Posted On: Monday, January 12, 2015
Cell Motion Laboratories is a cutting-edge New York City based educational non-profit that:
“works towards a future in which all people have experienced the power and beauty of making a scientific discovery. We cultivate this vision by creating immersive laboratory environments in which scientists join students and the general public for hands-on scientific exploration.”
The group is staffed by PhD scientists and trained science educators dedicated to sharing their love of science with K-12 students from all backgrounds.
Dr. Ben Dubin-Thaler founded the program in 2008 to ‘test his hypothesis that, given the opportunity to use research-microscopes to perform live experiments, anyone would be excited about science and want to do more.’ The first project was the BioBus, a 1974 transit bus equipped with $100,000 worth of research-grade microscopes including light microscopes, a scanning electron microscope, and a fluorescence microscope. The overwhelming success of BioBus led to the creation of BioBase, a fixed location on Manhattan’s Lower East Side, and now a second BioBus and second BioBase are in the works.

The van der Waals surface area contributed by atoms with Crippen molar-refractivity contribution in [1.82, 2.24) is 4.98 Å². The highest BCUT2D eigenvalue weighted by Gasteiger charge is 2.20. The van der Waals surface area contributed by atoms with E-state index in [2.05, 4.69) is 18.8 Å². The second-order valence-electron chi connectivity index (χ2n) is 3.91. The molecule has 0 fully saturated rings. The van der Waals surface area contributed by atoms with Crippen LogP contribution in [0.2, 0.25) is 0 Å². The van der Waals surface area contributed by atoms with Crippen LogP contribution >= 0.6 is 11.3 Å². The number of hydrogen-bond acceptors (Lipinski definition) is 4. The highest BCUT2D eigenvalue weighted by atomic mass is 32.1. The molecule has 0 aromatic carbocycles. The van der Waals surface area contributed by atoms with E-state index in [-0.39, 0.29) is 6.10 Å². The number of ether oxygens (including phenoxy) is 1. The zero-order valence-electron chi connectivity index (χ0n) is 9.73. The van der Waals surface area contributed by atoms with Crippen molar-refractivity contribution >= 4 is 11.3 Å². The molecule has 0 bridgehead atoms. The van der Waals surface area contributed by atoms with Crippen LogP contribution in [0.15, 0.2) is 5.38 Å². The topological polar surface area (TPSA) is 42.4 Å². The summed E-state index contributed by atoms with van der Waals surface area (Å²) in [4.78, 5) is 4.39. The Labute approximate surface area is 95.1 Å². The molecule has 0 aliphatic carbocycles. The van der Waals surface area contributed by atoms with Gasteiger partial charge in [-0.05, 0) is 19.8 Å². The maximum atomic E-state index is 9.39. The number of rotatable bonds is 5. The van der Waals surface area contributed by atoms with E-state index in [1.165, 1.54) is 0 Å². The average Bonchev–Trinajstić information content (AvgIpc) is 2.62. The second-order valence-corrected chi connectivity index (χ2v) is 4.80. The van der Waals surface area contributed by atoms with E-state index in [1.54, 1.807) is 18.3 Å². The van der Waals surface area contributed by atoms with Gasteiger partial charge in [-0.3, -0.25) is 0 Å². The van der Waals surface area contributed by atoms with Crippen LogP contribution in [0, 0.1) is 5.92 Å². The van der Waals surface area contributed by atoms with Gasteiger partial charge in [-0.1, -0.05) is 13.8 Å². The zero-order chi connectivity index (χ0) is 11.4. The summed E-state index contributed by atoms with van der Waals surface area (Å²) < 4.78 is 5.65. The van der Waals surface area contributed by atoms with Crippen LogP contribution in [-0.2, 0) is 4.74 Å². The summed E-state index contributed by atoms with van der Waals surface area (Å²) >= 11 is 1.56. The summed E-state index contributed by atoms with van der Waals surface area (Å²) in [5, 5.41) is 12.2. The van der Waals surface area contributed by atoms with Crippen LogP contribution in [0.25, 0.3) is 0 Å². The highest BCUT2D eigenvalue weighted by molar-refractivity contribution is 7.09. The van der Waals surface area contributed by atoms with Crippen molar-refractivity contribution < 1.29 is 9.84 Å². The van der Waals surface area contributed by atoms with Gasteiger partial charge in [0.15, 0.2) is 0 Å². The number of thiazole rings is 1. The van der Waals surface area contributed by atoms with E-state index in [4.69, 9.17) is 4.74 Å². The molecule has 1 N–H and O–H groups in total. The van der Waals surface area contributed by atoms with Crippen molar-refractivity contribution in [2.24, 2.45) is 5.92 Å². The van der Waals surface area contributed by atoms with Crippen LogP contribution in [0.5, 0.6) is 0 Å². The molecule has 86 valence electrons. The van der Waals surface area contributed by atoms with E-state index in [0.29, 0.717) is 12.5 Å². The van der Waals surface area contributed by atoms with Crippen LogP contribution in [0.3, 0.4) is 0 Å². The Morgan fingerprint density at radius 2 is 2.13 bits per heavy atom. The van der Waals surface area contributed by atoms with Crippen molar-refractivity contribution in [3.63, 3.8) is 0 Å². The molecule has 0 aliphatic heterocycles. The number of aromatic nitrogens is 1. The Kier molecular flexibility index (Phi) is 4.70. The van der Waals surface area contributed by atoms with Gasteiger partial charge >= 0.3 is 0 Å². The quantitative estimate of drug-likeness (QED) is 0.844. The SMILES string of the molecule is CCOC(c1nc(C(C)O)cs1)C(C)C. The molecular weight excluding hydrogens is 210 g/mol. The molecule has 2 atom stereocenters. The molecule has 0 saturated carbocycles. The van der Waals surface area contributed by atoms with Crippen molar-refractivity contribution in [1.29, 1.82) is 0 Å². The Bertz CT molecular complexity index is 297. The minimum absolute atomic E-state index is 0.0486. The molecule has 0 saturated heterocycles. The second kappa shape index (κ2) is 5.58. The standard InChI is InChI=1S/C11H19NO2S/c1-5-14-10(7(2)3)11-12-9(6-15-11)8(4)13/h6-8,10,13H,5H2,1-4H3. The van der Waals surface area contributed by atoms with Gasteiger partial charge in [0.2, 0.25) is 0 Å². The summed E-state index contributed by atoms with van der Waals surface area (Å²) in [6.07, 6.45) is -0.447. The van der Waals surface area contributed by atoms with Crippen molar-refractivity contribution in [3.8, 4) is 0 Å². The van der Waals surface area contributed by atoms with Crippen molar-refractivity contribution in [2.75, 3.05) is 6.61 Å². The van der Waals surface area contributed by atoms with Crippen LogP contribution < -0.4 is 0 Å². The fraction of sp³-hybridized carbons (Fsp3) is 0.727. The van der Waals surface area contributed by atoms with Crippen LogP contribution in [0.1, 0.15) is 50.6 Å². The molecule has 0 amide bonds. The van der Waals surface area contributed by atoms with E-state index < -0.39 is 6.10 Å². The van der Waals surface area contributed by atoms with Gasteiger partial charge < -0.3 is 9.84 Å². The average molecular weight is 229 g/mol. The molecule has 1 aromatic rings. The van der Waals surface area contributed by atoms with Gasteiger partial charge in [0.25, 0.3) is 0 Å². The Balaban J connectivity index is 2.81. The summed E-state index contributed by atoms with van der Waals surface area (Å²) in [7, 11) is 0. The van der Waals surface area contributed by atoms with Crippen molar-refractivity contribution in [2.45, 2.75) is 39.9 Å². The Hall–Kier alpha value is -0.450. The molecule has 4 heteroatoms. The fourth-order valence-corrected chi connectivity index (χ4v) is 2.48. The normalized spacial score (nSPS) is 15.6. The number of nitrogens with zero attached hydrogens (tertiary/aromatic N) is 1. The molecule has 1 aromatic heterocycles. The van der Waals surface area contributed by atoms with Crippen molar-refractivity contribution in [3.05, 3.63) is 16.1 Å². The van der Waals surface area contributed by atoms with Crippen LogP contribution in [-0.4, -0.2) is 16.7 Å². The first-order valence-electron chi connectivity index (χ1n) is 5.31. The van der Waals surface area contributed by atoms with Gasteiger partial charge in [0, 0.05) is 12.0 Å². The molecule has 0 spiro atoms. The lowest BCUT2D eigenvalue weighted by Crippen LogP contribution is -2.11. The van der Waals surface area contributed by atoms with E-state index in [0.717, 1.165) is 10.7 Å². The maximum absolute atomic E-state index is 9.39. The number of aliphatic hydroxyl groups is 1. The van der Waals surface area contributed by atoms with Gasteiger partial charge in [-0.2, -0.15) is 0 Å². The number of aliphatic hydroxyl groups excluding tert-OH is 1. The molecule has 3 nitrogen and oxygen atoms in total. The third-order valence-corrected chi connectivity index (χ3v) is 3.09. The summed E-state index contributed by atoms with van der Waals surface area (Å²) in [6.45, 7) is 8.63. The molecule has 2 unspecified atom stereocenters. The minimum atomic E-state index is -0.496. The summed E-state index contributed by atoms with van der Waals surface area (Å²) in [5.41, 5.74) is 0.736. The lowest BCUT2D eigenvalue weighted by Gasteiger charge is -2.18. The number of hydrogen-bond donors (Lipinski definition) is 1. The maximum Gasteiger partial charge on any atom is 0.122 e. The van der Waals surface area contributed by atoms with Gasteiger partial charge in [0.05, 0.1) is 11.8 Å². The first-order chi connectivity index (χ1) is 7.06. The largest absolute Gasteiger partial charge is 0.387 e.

I could go on, but it’s well worth your time to read more here.
NIGHTSEA raffled off a Model SFA Stereo Microscope Fluorescence Adapter system at the recent conference of the American Society for Cell Biology. Dr. Ben and the BioBus staff (along with the BioBus!) were in attendance, saw the NIGHTSEA system in the Electron Microscopy Sciences booth, and realized its potential to expand their use of fluorescence. Ben entered the contest, and … was the lucky winner. They received the system on Tuesday, January 6 and put it to use the very same day. The first image below shows staff scientist Dr. Latasha Wright in BioBase holding the box with the system (yes, it’s all in that box) next to a conventional stereo microscope fitted with a camera connected to a large display monitor. The second image shows the SFA installed on the microscope, illuminating a collection of rocks, some of which are fluorescent. The image is displayed on the monitor so that everyone can see it at once. Ben writes –
“We’ve got the NIGHTSEA system set up at the BioBase! It’s awesome, and we’ve already used it with students.”